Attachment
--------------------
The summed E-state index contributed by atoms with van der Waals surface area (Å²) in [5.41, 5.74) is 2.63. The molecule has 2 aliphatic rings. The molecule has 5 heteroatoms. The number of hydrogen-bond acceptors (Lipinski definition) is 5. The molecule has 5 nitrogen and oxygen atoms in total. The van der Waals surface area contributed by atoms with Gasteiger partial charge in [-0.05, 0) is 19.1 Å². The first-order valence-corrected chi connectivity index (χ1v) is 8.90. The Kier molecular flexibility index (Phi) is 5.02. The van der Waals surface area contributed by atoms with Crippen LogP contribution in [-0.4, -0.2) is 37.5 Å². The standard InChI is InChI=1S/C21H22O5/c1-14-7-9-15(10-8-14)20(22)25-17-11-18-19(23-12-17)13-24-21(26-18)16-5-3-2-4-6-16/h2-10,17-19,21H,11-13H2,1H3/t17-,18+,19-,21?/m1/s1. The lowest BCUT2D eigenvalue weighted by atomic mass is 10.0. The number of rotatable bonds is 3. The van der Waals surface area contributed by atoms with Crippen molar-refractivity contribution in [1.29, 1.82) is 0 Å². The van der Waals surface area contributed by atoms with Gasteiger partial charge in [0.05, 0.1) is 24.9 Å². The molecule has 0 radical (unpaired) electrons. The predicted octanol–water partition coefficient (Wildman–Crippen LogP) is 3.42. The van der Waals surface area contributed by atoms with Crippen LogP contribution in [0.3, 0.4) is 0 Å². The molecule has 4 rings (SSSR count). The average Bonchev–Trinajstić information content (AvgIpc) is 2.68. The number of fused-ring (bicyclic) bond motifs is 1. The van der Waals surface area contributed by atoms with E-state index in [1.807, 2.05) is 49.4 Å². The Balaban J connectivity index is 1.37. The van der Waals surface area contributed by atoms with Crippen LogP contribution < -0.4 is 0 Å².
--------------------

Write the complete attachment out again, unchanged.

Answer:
The summed E-state index contributed by atoms with van der Waals surface area (Å²) in [5.41, 5.74) is 2.63. The molecule has 2 aliphatic rings. The molecule has 5 heteroatoms. The number of hydrogen-bond acceptors (Lipinski definition) is 5. The molecule has 5 nitrogen and oxygen atoms in total. The van der Waals surface area contributed by atoms with Gasteiger partial charge in [-0.05, 0) is 19.1 Å². The first-order valence-corrected chi connectivity index (χ1v) is 8.90. The Kier molecular flexibility index (Phi) is 5.02. The van der Waals surface area contributed by atoms with Crippen LogP contribution in [-0.4, -0.2) is 37.5 Å². The standard InChI is InChI=1S/C21H22O5/c1-14-7-9-15(10-8-14)20(22)25-17-11-18-19(23-12-17)13-24-21(26-18)16-5-3-2-4-6-16/h2-10,17-19,21H,11-13H2,1H3/t17-,18+,19-,21?/m1/s1. The lowest BCUT2D eigenvalue weighted by atomic mass is 10.0. The number of rotatable bonds is 3. The van der Waals surface area contributed by atoms with Crippen molar-refractivity contribution in [1.29, 1.82) is 0 Å². The van der Waals surface area contributed by atoms with Gasteiger partial charge in [0.05, 0.1) is 24.9 Å². The molecule has 0 radical (unpaired) electrons. The predicted octanol–water partition coefficient (Wildman–Crippen LogP) is 3.42. The van der Waals surface area contributed by atoms with Crippen LogP contribution in [0.3, 0.4) is 0 Å². The molecule has 4 rings (SSSR count). The average Bonchev–Trinajstić information content (AvgIpc) is 2.68. The number of fused-ring (bicyclic) bond motifs is 1. The van der Waals surface area contributed by atoms with E-state index in [1.807, 2.05) is 49.4 Å². The Balaban J connectivity index is 1.37. The van der Waals surface area contributed by atoms with Crippen LogP contribution < -0.4 is 0 Å².